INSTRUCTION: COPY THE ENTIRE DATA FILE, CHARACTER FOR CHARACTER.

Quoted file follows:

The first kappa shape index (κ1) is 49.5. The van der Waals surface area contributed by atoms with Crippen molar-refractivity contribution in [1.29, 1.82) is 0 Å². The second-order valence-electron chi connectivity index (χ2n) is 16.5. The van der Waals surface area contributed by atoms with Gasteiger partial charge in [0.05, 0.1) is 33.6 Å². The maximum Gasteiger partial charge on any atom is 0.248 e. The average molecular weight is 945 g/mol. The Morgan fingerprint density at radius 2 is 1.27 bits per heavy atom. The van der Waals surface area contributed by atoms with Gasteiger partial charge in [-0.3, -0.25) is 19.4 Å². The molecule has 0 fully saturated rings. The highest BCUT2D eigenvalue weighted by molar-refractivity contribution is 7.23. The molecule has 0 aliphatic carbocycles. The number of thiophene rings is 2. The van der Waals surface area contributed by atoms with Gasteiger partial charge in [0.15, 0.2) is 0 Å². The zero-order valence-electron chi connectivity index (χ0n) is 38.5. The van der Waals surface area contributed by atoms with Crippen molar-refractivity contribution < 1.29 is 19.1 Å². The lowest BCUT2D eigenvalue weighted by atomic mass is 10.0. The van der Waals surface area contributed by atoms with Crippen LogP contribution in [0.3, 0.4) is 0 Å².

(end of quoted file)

The first kappa shape index (κ1) is 49.5. The van der Waals surface area contributed by atoms with Crippen molar-refractivity contribution in [1.29, 1.82) is 0 Å². The second-order valence-electron chi connectivity index (χ2n) is 16.5. The van der Waals surface area contributed by atoms with Gasteiger partial charge in [0.05, 0.1) is 33.6 Å². The maximum Gasteiger partial charge on any atom is 0.248 e. The average molecular weight is 945 g/mol. The Morgan fingerprint density at radius 2 is 1.27 bits per heavy atom. The van der Waals surface area contributed by atoms with Gasteiger partial charge in [-0.3, -0.25) is 19.4 Å². The molecule has 0 fully saturated rings. The highest BCUT2D eigenvalue weighted by molar-refractivity contribution is 7.23. The molecule has 0 aliphatic carbocycles. The number of thiophene rings is 2. The van der Waals surface area contributed by atoms with Gasteiger partial charge in [0.15, 0.2) is 0 Å². The zero-order valence-electron chi connectivity index (χ0n) is 38.5. The van der Waals surface area contributed by atoms with Crippen molar-refractivity contribution < 1.29 is 19.1 Å². The lowest BCUT2D eigenvalue weighted by atomic mass is 10.0. The van der Waals surface area contributed by atoms with Crippen LogP contribution in [0.3, 0.4) is 0 Å².